Co-author Confusion

When your co-author is your colleague and also your significant other, confusion often follows. Take this recent post by Arnold Kling on the causes of inequality, where he says:

I think that Betsey Stevenson/Justin Wolfers marriages are another big factor. That is, when highly educated men start looking for wives who are stimulating companions as opposed to kitchen-floor moppers, this reduces cross-class marriages and thereby raises inequality.

I’m flattered by the cite. I think. And so is Betsey (she thinks). But we’re not sure how flattered to be.

Which Betsey Stevenson was Arnold referring to?

Most likely, he’s referring to my co-author Betsey Stevenson, and this is a reference to the Stevenson-Wolfers theory describing the new era of hedonic marriage. More entertainingly, perhaps he’s referring to my significant other, Betsey Stevenson. She’s no “kitchen-floor mopper,” and so he is describing the rise of relationships like ours — relationships between intellectual equals.

Or finally, he could be referring to my marriage to Betsey Stevenson. That is, he’s referring to non-marriages. Betsey and I have learned that couples can form healthy unions without the default contract offered through formal marriage.

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  1. Ben D says:

    Justin,

    I am intrigued by the last paragraph. I did not know your marriage is a non-marriage. This is an option that I have thought about often. Can you expand on your reasons for choosing this as opposed to the “default contract.” And maybe some cost/benefit analysis of both. Perhaps you can blog about this in the future. Or maybe you already have written on this and can point to a previous blog/article.

    Thanks!

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  2. kdg says:

    Not to get all NOW, but I’m trying to get past the “stimulating companion” vs “floor mopper” thing. I think smart girls know you gotta mop your floor from time to time. We just don’t talk about it.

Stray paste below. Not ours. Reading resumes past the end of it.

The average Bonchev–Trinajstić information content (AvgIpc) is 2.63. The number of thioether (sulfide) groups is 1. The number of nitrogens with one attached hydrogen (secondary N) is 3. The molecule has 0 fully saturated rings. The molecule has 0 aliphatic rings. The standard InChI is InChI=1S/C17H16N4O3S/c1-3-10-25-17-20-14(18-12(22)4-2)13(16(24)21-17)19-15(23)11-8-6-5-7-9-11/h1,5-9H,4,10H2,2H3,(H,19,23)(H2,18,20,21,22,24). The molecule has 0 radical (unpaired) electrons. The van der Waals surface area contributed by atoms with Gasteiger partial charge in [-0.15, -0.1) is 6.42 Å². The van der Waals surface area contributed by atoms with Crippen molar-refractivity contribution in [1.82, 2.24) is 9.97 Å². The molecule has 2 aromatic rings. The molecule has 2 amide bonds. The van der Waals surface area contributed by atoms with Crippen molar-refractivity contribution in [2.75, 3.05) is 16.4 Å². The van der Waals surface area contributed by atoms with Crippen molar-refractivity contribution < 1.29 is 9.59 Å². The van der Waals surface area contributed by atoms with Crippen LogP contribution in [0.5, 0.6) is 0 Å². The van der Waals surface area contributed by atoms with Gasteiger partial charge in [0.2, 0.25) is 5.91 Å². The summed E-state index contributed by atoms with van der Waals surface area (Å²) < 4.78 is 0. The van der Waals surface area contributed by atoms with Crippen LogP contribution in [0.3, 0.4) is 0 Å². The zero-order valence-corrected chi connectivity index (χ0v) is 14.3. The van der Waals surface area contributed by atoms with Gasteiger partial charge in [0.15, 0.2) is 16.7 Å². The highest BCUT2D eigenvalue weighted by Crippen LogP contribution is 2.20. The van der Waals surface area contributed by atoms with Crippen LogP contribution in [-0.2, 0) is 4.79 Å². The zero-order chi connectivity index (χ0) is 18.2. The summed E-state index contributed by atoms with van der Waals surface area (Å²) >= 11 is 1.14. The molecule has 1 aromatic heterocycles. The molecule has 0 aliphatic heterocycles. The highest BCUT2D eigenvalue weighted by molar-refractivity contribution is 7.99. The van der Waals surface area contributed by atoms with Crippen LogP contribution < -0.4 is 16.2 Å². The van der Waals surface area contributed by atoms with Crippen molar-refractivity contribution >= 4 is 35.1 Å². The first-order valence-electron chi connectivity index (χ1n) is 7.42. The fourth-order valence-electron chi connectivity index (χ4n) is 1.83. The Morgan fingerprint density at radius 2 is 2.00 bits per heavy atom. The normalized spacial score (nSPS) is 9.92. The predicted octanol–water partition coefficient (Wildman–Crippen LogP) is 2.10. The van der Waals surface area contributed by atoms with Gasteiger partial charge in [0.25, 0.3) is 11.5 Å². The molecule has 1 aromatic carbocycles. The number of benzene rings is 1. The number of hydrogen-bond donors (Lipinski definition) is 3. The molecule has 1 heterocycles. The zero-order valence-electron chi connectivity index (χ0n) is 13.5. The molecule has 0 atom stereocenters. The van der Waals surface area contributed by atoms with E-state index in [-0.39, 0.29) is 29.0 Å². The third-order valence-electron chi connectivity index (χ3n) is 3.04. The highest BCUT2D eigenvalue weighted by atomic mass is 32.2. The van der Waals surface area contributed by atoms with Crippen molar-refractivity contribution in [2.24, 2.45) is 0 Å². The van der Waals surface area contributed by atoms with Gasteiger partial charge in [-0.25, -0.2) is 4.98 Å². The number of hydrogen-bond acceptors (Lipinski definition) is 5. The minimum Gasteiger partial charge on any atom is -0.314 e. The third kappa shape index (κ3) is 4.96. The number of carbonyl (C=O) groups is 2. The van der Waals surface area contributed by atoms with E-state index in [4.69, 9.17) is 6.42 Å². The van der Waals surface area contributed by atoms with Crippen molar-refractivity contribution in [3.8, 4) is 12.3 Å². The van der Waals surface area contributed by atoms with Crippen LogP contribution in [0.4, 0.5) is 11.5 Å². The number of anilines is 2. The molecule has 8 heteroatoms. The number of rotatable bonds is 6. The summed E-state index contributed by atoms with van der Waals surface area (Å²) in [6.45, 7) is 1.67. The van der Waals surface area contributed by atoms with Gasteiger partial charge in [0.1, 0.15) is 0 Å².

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  3. Jeanine says:

    Does mopping the kitchen floor preclude being your mate’s intellectual equal? Or are educated, “stimulating” women expected to hire (female) maids and let someone from a lower social and economic rung on the ladder do the dirty work? Sooner or later, smart dudes, the odds are a woman will be washing your dirty floors, whether you marry her or pay her.

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  4. je says:

    If they were truly smart, they’d buy a robot to mop for them! I love my scuba!!

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  5. not confused at all says:

    Dear Ben D

    Ok – a friend of mind writes this piece- explains as follows- “it is not usually the case that vanity disturbs scientific enterprise”- perhaps he’s wondering if it is possible to eliminate vanity or is wondering about how science can be rid of the unhealthy part- I say it’s the latter- you guys are full of yourselves – except perhaps my friend- his name appears on title page (not on the cover). It is not easy to give up 1000′s of years of service– Ladies! It is time to start. But- by the same token, it is not easy for a man to admit the capacity to have a real original idea. That too needs to be acknowledged- There is much more than talent involved here- definately of the genius variety (his’) and yes the result of a collaboration between friends- that is it.

    Freedom at last for us all!

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  6. frankenduf says:

    that quote gets the dichotomy all wrong: the choice is between intelligence and beauty- beauty leads to more passion, and intelligence leads to more fulfillment- unfortunately, there is no easy way out of this quandary- love, in the end, is but choosing

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  7. rw says:

    #1

    If you need someone to explain their reasoning or logic behind not needing to be married to have a fulfilling, meaningful relationship then it probably isn’t for you.

    Choosing to not enter into a ‘default contract’ such as marriage is a personal decision. Asking Justin to explain his (and Ms. Stevenson’s) reasoning is more than a little bit invasive, don’t you think?

    That said, I can see where many people ‘need’ to be married in order to obtain medical/dental/societal benefits or to uphold their own religious beliefs.

    Having a marriage certificate is little more than a validation by the state in which you committed to your partner…If someone feels like they need this validation then maybe there is an opportunity to re-think the foundation the relationship is built upon in the first place.

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  8. not confused at all says:

    Dear Frakenduf;

    point- it may get it wrong-, but it’s the real truth- vanity did disturb the enterprise- we were all duped- til now!Thanks for your original contribution to this matter.

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